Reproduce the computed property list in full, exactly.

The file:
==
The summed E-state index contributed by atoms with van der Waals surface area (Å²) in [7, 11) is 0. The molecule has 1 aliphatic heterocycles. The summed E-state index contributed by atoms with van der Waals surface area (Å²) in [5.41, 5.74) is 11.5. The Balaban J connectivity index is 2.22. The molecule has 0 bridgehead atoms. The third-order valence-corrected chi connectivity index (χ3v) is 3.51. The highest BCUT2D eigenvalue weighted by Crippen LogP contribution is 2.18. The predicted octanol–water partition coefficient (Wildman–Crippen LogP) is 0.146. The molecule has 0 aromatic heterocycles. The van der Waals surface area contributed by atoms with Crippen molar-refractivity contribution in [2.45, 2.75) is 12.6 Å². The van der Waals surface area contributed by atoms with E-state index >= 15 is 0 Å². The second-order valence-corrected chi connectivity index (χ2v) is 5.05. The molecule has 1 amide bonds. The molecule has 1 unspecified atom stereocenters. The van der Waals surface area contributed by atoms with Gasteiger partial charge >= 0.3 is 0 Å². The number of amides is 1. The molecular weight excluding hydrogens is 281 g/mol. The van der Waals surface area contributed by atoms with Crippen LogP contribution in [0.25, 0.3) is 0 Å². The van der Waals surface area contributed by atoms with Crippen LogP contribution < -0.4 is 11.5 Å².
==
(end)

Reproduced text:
The summed E-state index contributed by atoms with van der Waals surface area (Å²) in [7, 11) is 0. The molecule has 1 aliphatic heterocycles. The summed E-state index contributed by atoms with van der Waals surface area (Å²) in [5.41, 5.74) is 11.5. The Balaban J connectivity index is 2.22. The molecule has 0 bridgehead atoms. The third-order valence-corrected chi connectivity index (χ3v) is 3.51. The highest BCUT2D eigenvalue weighted by Crippen LogP contribution is 2.18. The predicted octanol–water partition coefficient (Wildman–Crippen LogP) is 0.146. The molecule has 0 aromatic heterocycles. The van der Waals surface area contributed by atoms with Crippen molar-refractivity contribution in [2.45, 2.75) is 12.6 Å². The van der Waals surface area contributed by atoms with E-state index >= 15 is 0 Å². The second-order valence-corrected chi connectivity index (χ2v) is 5.05. The molecule has 1 amide bonds. The molecule has 1 unspecified atom stereocenters. The van der Waals surface area contributed by atoms with Gasteiger partial charge >= 0.3 is 0 Å². The number of amides is 1. The molecular weight excluding hydrogens is 281 g/mol. The van der Waals surface area contributed by atoms with Crippen LogP contribution in [0.25, 0.3) is 0 Å². The van der Waals surface area contributed by atoms with Crippen LogP contribution < -0.4 is 11.5 Å².